I hobbled over to the pavilion and grabbed 2 chocolate milks. They had a nice post-race spread–chili, bananas, apples, pears, bagels, and homemade cookies and brownies. Around noon we packed up and headed out. I was really having a hard time walking but nothing could wipe the smile off my face. Getting out of the car after the 80 minute drive home was pretty tough though. I felt like an old old old lady coming home from the hospital after breaking my hips, legs, and pelvis falling from my old lady sofa. After a hot shower, some eats, and a slice of leftover birthday cake, I was feeling more like myself again. And my dad, being the awesome rock star dad that he was all day, brought home a 12-pack of Michelob Light bottles for me and made spaghetti and meatballs for dinner. He’s the best!

I will definitely run a marathon again and I wonder what I could do with a few more weeks of training and a flatter course, but yesterday really couldn’t have gone better. The only thing I was really unhappy with was my iPod. There are 95 songs on it but it kept playing the same 10 songs over and over and I had to keep skipping ahead. I didn’t want to have to fiddle with it at all during the run so this was frustrating. It’s probably haunted  by the ghost of Steve Jobs. iAnnoyed.

And now it’s time for the stats!

Splits:
Mile 1  9:52
Mile 2  9:09
Mile 3  9:24
Mile 4  8:57
Mile 5  9:12
Mile 6  8:56
Mile 7  9:00
Mile 8  8:54
Mile 9  9:00
Mile 10 8:59
Mile 11 8:50
Mile 12 8:42
Mile 13 8:48
Mile 14 8:52
Mile 15 9:08
Mile 16 9:34
Mile 17 9:19
Mile 18 9:50
Mile 19 9:37
Mile 20 9:57
Mile 21 10:12
Mile 22 10:15
Mile 23 10:41
Mile 24 10:12
Mile 25 9:50
Mile 26 9:59
0.2  1:48

Official Time 4:07:09
Fastest Mile 8:42
Slowest Mile 10:41
Average Pace 9:25

Marathon Finishers 25
Half Marathon Finishers 45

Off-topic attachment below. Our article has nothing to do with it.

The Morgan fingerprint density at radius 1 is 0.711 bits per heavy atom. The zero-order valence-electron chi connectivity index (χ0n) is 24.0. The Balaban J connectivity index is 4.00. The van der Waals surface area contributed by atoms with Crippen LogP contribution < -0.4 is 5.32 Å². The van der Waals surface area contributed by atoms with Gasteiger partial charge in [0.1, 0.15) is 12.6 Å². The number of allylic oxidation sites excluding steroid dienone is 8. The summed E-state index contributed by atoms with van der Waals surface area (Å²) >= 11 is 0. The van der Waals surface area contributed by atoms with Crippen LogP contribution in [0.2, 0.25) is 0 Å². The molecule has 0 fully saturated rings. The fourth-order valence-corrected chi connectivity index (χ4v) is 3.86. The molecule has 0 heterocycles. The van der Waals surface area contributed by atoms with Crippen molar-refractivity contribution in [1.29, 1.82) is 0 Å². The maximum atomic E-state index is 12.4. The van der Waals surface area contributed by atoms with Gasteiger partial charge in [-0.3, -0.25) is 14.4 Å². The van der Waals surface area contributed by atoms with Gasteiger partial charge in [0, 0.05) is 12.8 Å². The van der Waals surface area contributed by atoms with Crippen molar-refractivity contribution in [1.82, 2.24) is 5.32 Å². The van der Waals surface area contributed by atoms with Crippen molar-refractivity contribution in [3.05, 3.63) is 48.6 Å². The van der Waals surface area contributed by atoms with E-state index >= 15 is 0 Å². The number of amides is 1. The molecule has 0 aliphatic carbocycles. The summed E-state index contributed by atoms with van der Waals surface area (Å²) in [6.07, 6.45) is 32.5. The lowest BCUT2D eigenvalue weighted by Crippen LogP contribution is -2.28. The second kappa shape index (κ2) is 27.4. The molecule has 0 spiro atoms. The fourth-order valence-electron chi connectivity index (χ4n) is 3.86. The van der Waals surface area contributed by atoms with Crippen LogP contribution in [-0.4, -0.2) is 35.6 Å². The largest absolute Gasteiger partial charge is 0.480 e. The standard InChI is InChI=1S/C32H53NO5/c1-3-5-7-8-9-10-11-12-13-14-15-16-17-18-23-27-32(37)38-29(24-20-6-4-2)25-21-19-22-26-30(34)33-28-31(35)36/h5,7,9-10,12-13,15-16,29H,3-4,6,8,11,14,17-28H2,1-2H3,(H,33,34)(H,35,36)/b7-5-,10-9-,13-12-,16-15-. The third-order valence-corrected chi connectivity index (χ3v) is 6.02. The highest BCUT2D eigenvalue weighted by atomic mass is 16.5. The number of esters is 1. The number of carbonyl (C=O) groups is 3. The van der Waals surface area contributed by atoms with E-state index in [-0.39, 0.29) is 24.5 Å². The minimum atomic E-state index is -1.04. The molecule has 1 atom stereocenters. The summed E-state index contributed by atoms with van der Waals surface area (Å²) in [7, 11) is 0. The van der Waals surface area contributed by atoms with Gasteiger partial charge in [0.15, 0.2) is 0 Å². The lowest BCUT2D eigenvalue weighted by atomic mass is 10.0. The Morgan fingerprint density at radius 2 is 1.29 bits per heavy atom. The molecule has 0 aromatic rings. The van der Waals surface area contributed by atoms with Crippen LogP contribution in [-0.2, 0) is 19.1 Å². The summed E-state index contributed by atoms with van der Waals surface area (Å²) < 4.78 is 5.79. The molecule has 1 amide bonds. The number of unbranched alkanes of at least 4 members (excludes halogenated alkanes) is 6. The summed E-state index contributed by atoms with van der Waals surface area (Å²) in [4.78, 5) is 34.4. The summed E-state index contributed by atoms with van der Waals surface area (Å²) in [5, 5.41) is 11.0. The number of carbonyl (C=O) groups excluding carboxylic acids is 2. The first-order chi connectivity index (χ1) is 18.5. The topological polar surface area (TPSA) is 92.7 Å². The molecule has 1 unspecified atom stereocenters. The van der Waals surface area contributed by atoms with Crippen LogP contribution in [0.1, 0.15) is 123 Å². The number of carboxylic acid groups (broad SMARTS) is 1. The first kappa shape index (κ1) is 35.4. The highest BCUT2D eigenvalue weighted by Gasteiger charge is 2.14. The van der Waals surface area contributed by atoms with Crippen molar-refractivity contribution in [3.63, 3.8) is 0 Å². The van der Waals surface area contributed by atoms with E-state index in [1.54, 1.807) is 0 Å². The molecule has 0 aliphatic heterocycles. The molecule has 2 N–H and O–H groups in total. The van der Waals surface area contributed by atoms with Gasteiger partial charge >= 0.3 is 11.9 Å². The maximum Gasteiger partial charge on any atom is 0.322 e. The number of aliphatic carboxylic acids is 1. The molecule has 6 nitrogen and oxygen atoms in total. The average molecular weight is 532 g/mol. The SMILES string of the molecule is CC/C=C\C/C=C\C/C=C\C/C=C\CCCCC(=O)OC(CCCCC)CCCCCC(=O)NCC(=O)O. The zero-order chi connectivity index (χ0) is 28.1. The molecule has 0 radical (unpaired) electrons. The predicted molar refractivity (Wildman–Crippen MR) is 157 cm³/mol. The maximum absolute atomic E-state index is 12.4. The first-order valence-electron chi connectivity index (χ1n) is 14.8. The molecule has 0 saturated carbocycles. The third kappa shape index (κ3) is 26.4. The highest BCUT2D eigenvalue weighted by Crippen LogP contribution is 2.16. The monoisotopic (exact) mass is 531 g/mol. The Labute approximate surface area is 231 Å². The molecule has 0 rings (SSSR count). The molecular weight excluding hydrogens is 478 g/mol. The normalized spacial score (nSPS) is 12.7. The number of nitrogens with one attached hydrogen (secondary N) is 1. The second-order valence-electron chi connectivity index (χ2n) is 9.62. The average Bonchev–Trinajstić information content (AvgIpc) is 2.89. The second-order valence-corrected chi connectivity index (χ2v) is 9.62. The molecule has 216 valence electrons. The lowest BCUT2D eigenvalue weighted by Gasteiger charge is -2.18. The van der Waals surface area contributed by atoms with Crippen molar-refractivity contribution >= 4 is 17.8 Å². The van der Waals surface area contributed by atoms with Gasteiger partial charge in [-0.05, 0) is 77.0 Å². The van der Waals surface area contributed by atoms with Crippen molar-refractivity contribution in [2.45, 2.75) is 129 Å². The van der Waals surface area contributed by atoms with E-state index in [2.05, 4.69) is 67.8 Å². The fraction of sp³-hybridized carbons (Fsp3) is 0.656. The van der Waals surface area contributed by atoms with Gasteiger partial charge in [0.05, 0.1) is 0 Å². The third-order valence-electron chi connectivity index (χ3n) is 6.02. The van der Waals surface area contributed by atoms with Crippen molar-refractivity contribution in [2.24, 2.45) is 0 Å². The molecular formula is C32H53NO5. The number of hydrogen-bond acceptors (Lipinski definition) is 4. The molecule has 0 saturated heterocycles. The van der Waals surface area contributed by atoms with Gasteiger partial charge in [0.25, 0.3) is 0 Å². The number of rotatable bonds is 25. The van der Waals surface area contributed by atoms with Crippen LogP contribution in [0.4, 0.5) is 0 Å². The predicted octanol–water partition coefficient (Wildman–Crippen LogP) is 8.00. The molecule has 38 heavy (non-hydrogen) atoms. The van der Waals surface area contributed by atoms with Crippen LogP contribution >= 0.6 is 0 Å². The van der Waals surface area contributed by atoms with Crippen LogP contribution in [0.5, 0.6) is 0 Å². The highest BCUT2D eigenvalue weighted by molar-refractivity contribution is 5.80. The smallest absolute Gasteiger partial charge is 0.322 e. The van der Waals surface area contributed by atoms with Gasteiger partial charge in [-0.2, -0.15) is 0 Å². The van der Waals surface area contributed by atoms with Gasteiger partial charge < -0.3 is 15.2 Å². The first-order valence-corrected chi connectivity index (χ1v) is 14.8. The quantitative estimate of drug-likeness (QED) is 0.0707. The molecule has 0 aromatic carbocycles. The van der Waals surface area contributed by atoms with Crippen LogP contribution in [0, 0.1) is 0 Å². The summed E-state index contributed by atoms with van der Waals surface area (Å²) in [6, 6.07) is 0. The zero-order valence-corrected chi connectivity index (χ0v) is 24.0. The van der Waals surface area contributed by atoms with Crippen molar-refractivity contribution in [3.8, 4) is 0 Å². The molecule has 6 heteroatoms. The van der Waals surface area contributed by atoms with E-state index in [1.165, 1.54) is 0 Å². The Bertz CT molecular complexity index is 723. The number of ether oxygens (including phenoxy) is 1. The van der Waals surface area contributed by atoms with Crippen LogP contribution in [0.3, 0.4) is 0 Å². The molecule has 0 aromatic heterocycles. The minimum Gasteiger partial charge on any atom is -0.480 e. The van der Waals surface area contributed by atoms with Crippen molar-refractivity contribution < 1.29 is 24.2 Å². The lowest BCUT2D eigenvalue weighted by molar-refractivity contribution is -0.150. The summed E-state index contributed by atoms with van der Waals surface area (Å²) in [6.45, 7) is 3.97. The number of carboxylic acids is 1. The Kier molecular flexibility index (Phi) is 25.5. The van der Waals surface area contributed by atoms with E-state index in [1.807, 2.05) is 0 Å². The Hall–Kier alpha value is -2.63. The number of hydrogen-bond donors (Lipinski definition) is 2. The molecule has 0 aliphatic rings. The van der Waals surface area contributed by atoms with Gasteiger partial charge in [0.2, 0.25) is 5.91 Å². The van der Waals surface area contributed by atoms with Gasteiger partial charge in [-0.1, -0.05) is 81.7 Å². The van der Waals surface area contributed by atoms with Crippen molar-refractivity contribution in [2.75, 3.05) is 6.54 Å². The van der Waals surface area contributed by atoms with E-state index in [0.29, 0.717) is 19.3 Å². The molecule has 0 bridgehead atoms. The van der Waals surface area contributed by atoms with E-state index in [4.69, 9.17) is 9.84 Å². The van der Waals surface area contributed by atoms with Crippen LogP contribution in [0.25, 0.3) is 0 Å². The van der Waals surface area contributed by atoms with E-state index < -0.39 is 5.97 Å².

10K Finishers 21

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6 Comments leave one →
  1. 10/10/2011 9:23 AM

    I was up all night waiting impatiently for your marathon recap. It was worth the insomnia! Your dad is the best…can’t wait to eat his ribs when I invite myself to their house when we run another race together! Holy mile 12, Speedy Feet! 8:42 is in-sane. You totally rocked this race. Give yourself two thumbs-up for doing such a great job. Then find a flat marathon for us to run together!

    • Suzanne permalink*
      10/10/2011 12:37 PM

      I actually wrote the bulk of it last night but was too tired to links and pics until this morning. So sorry to make you wait ;)
      I’m thinking we should both go in the NYC lottery for 2012.

  2. 10/10/2011 12:41 PM

    Are there gently rolling hills in NYC? And what if one of us makes it in but the other doesn’t? And I forgive you for making me wait because now, as I’m sitting here stuffing my face with a super-delicious homemade chicken salad sandwich from the recipe book of Bethenny Frankel (go figure), I am being entertained by yet another post. Win-win!

    • Suzanne permalink*
      10/10/2011 1:08 PM

      Actually, once you enter Central Park there are some pretty killer hills to the finish. But we’ll be all smart and do hill work during our training. If one gets in, we defer until we both get in. After 3 declines you automatically get in anyway so yay 2015!

  3. 10/30/2011 2:17 PM

    Reading this made me all teary. It was like I ran the marathon instead of sitting on my ass reading about you running the marathon.

    • Suzanne permalink*
      10/30/2011 2:20 PM

      I was all teary. Dad was a total rock star that day!